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Lessons learned in Cardiff might save Ireland in the World Cup - Mike Ross

Two Kiwi head coaches go up against each other at Murrayfield this weekend.

A SENSE OF calm prevails around Carton House this week, and why wouldn’t it?

The restored mansion located just outside Dublin is never anything more than relaxed on media days, and Ireland are continuing that theme despite having allowed a Grand Slam to slip away last weekend in Cardiff.

BRITAIN HEINEKEN CUP RUGBY Cotter will be aiming to get into Schmidt's head this week. Source: AP/Press Association Images

Joe Schmidt and his players know more than anyone that overreaction is not required. This is a team that had won 10 consecutive games before losing to Warren Gatland’s side; their confidence in bouncing back against Scotland is strong.

That Ireland face Schmidt’s former head coach at Clermont, Vern Cotter, adds an element of intrigue to the final-day Six Nations fixture. If Gatland could produce a game plan to beat Ireland, what can Cotter do against his ex-assistant?

“Any Vern Cotter team will have a lot of dog in it,” says Ireland prop Mike Ross, “they will be aggressive at the breakdown, they will have a well-coached lineout and they will bring a lot of nous around the park, so I don’t expect Scotland to be any different.

Joe always gets a little glint in his eye whenever he comes up against his old boss; I think he quite enjoys getting one up on him. But I think Vern got one up on him the last time we played Clermont away with Leinster.”

In terms of improving on last weekend’s performance, Ross points to the manner in which Ireland learned from and got better after their 2013 defeat at home to New Zealand: “you could see that coming through in the game against Australia last year.”

So what is the underlying lesson from Cardiff?

“Just don’t get off to a bad start because if you are chasing a game 12 points down, if you give world-class goal-kickers like Halfpenny that opportunity, then you are going to be chasing your tail for a while.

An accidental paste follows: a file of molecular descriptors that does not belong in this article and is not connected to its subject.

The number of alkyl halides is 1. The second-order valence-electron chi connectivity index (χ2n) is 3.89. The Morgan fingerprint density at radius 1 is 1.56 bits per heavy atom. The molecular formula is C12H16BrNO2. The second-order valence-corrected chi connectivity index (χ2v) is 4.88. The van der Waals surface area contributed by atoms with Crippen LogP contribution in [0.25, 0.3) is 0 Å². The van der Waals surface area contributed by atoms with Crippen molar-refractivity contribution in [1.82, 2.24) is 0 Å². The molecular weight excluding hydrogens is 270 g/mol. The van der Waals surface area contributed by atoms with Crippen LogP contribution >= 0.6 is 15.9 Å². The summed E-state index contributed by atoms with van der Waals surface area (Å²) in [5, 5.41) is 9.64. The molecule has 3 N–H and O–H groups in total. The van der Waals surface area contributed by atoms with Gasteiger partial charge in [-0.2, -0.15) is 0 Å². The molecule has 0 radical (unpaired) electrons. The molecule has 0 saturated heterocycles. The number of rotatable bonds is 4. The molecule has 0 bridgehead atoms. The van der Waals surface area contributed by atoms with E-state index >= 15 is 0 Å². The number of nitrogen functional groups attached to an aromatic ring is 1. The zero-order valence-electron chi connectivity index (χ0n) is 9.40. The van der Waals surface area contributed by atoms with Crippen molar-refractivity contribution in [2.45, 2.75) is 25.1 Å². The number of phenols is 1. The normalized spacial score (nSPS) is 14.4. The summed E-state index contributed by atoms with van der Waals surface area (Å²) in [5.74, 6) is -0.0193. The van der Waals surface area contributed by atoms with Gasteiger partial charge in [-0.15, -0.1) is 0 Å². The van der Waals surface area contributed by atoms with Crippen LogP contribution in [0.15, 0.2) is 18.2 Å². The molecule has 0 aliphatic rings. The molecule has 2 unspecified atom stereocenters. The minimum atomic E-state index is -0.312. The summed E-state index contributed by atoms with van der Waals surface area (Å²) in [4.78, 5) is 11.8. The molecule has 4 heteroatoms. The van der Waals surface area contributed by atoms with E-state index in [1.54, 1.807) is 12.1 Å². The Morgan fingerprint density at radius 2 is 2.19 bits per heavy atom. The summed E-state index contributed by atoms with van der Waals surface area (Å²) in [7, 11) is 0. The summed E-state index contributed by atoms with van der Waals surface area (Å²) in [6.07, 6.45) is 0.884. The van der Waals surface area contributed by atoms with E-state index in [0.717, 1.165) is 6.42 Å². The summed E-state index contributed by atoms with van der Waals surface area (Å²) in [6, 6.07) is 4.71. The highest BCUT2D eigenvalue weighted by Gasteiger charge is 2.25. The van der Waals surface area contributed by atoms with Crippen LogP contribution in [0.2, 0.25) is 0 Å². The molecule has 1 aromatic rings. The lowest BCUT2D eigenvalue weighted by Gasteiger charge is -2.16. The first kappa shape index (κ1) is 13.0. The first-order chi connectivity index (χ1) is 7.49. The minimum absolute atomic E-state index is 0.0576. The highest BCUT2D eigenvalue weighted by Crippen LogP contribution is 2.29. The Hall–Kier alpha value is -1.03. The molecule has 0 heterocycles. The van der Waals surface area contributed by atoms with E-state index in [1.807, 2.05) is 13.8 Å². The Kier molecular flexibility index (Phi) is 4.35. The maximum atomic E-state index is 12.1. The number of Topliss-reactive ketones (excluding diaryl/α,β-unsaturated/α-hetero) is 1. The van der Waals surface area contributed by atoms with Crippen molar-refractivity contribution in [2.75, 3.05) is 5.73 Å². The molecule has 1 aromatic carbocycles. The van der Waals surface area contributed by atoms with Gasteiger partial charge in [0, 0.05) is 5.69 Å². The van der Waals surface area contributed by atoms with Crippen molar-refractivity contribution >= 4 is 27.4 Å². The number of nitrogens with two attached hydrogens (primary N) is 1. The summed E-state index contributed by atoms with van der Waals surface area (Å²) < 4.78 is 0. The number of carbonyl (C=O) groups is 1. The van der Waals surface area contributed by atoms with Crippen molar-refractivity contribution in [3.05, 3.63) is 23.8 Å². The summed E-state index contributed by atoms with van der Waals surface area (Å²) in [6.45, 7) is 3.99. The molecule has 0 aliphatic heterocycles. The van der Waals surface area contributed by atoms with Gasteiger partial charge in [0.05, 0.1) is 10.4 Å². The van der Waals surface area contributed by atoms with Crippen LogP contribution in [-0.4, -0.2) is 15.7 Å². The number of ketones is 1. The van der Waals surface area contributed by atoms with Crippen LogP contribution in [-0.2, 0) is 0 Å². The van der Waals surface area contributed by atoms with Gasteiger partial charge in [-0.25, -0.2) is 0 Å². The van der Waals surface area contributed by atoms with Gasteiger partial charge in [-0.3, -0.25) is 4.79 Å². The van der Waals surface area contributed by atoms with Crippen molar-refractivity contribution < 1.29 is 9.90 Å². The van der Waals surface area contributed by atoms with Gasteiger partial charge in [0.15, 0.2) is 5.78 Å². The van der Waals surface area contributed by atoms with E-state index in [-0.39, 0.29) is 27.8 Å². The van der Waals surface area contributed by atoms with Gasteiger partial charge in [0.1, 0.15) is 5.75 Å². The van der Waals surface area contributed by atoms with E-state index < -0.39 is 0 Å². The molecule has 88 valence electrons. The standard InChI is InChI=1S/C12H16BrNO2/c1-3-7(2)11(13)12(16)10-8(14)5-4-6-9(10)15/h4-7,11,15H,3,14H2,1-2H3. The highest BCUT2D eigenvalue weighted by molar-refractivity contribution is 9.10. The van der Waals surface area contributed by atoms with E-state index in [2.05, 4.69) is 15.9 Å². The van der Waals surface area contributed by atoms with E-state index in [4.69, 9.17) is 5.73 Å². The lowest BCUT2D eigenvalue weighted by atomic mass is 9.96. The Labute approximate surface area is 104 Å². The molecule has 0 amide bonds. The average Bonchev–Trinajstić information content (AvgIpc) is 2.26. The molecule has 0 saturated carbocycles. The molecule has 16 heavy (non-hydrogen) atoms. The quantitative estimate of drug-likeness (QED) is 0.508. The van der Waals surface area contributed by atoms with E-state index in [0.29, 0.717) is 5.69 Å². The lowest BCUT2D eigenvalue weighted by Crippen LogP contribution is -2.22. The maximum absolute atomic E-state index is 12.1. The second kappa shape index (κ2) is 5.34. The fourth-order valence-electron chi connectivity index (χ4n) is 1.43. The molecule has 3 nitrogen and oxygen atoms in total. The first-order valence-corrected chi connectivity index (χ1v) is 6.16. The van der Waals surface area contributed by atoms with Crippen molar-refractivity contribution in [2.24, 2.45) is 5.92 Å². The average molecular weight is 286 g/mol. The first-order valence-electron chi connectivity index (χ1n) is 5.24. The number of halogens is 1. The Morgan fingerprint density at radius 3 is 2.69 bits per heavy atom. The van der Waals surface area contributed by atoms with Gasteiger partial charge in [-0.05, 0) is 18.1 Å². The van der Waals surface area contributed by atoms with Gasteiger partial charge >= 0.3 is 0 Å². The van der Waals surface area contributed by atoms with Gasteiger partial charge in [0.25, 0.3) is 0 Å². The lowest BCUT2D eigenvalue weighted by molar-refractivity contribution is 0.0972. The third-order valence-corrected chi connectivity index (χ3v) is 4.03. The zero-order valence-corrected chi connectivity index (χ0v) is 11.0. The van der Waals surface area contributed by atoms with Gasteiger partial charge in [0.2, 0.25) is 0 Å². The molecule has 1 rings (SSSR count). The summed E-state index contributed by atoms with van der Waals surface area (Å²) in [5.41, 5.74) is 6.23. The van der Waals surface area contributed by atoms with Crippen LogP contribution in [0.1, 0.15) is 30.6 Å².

“We did work very hard to get back in the game but ultimately the 12-point head start we gave them was the winning and losing of the game in the end.”

Mike Ross Ross is relaxed but keen to take the lessons from Wales on board. Source: Dan Sheridan/INPHO

Ross says Ireland are “not going to go out and play seven” against Scotland despite the protestations about their attack in recent times, pointing to the intercept threats of Stuart Hogg and other Scotland backs as one reason for caution.

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Putting width on the ball will come as “appropriate,” but Ireland “are not going to just play wide for the sake of it.”

Frustratingly for Ross, Jack McGrath, Rory Best and the rest of the Ireland pack, there was little reward for an excellent scrum performance against Wales last time out in terms of penalties, but they did allow their backline to play off smooth possession once or twice.

The standard has been set to an extent, but Ross is maintaining calm in that sense too.

We’re happy enough but we’re not going to get ahead of ourselves either, considering Wales lost Samson Lee early on and Gethin Jenkins tweaked something in the warm-up, so I don’t think he was fully fit either,” explains Ross.

“We’re pleased with how we operated but Scotland have a very good pack. Euan Murray with a lot of experience, Ross Ford and Alasdair Dickinson, and Jim Hamilton adding a lot of weight in there.”

Ross is diplomatic in dealing with questions about that much-discussed final scrum penalty against Ireland last weekend, repeating the line that they are “awaiting feedback from referees on what exactly that was for.”

General view of a scrum Ireland's scrum was impressive against the Welsh. Source: Cathal Noonan/INPHO

It makes sense not to keep digging at that doubt publicly, as the most important game in Schmidt’s world is most often the next one. Ireland’s scrum looks to learn the lessons and bring them forward.

“I suppose the referees are really trying to clean it up, so we probably fell foul of that a little bit,” says Ross.

“At the same time, it is good to see they are paying attention to it and we will certainly be looking at any pictures we painted that might not have been to the referee’s liking and we will tidy it up this week.

Each referee will have his own strengths and weaknesses and you have to identify those and get on the right side of him.”

Ross is very much of the mind that Ireland’s learnings from Wales might “save us from learning the same lesson in the World Cup,” even if he continues to find losing hard to deal with.

That global tournament looms large in the background, and more immediately Ross wants to help Ireland secure back-to-back Six Nations titles.

“It would be a great achievement for this squad if we could do that, the back-to-back championships. It would have a huge one for us. It would certainly give us a good lift going into the World Cup. It is something we really want as a squad.”

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About the author:

Murray Kinsella

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